In mystic states we both become one with the Absolute and we become aware of our oneness. This is the everlasting and triumphant mystical tradition, hardly altered by differences of clime or creed. In Hinduism, in Neoplatonism, in Sufism, in Christian mysticism we find the same recurring note, so that there is about mystical utterance an eternal unanimity which ought to make a critic stop and think, and which brings it about that the mystical classics have, as has been said, neither birthday nor native land. Perpetually telling of the unity of man with God, their speech antedates languages, and they do not grow old. (William James, Varieties of Religious Experience)
It’s funny how certain concepts come down to just one fat drop of thought.
Mysticism. It’s the mystic’s experience of being one with God. Of seeing all humanity, all of nature, as one with God.
I had to stop and look at this plop of insight. This definition.
Is that what my life has been all about?
I would have to say, yes. Yes, that is what it has been about.
Except that I viewed these experiences of uniting, of being one with God, as not being about me exactly. More about an abstract understanding that I was graced to be given by God.
Here. Know this.
Odd how when faced with the idea that in these experiences, I had actually been united with God, it seems even more overwhelming than the actual experiences themselves.
Which are overwhelming in and of themselves.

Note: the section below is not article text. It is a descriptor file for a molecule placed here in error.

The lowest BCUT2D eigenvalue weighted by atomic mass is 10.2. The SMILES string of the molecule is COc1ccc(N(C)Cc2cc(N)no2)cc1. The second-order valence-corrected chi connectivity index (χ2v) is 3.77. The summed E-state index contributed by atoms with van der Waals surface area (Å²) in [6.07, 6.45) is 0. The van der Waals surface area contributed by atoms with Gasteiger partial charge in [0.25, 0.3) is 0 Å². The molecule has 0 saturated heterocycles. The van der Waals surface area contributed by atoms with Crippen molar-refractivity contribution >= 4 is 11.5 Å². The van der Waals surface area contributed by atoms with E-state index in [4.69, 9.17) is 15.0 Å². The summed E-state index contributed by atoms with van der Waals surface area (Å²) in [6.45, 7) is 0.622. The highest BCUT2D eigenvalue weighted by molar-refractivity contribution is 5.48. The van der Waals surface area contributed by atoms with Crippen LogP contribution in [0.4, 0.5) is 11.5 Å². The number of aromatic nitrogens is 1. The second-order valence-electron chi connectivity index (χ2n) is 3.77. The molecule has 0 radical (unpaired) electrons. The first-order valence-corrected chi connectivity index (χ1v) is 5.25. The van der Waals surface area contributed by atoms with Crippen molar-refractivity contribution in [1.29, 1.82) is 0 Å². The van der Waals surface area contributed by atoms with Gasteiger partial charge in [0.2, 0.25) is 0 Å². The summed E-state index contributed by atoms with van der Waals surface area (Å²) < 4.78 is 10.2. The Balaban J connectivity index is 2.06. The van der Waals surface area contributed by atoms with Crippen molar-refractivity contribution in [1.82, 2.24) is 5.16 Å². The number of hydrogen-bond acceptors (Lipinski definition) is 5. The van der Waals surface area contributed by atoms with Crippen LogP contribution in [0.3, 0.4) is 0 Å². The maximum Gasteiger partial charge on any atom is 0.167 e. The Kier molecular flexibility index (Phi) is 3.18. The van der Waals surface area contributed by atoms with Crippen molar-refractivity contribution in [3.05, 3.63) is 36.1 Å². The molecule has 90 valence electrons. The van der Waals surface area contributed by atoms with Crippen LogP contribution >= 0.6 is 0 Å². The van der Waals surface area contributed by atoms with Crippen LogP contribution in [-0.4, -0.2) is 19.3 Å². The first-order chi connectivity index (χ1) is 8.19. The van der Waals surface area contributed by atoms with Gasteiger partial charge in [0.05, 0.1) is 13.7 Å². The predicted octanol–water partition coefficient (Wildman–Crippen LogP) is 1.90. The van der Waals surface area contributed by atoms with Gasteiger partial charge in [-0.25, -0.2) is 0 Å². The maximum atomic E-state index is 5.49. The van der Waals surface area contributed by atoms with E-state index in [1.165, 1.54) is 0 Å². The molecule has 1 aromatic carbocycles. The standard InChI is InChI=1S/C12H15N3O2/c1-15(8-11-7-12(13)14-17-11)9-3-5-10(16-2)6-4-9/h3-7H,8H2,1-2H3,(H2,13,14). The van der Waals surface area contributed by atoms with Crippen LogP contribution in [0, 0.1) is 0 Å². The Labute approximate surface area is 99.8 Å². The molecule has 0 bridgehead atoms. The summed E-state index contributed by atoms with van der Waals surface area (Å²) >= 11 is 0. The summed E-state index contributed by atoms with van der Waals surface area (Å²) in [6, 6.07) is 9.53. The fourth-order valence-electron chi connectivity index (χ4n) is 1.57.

And you would think (well, I thought anyway) that it would get easier with time. More comprehensible. Easier to live with.
Don’t I wish.
I always knew that no matter how much I was learning, that I was really only learning one speck in a bit of dirt lodged under God’s fingernail, so that, essentially, I was just coming up to the level where I could resoundingly assert that I know absolutely nothing about God.
Except a tiny, wee bit that pretty much amounts to nothing.
But now it grows more complicated. Much, much more painful. And it is taking away some of the thrill of the challenge.
In short, it feels like my relationship with God is becoming more real as the days go by.
And here is William James, easily, with a gentle sweep of his hand, saying, Well, it’s pretty much the same for all mystics.
God. Unity. All the same.
We all sit in the same puddle that is this understanding.
So at the heart of our various religions, at the core, we are all the same.
We all experience the same brilliant realization. We all know God in the exact same way.
And, yet, oddly enough, we all experience something else as a group: our churches will have none of us.
We, the Mystics, the Knowers, the Ultimate Teachers, we have almost no impact whatsoever on the churches to which we belong.
A very dear man, very much a part of his church, once said to me: My church would prefer it if you were dead.
Not me, specifically. (I hope, anyway.) Just those of my kind.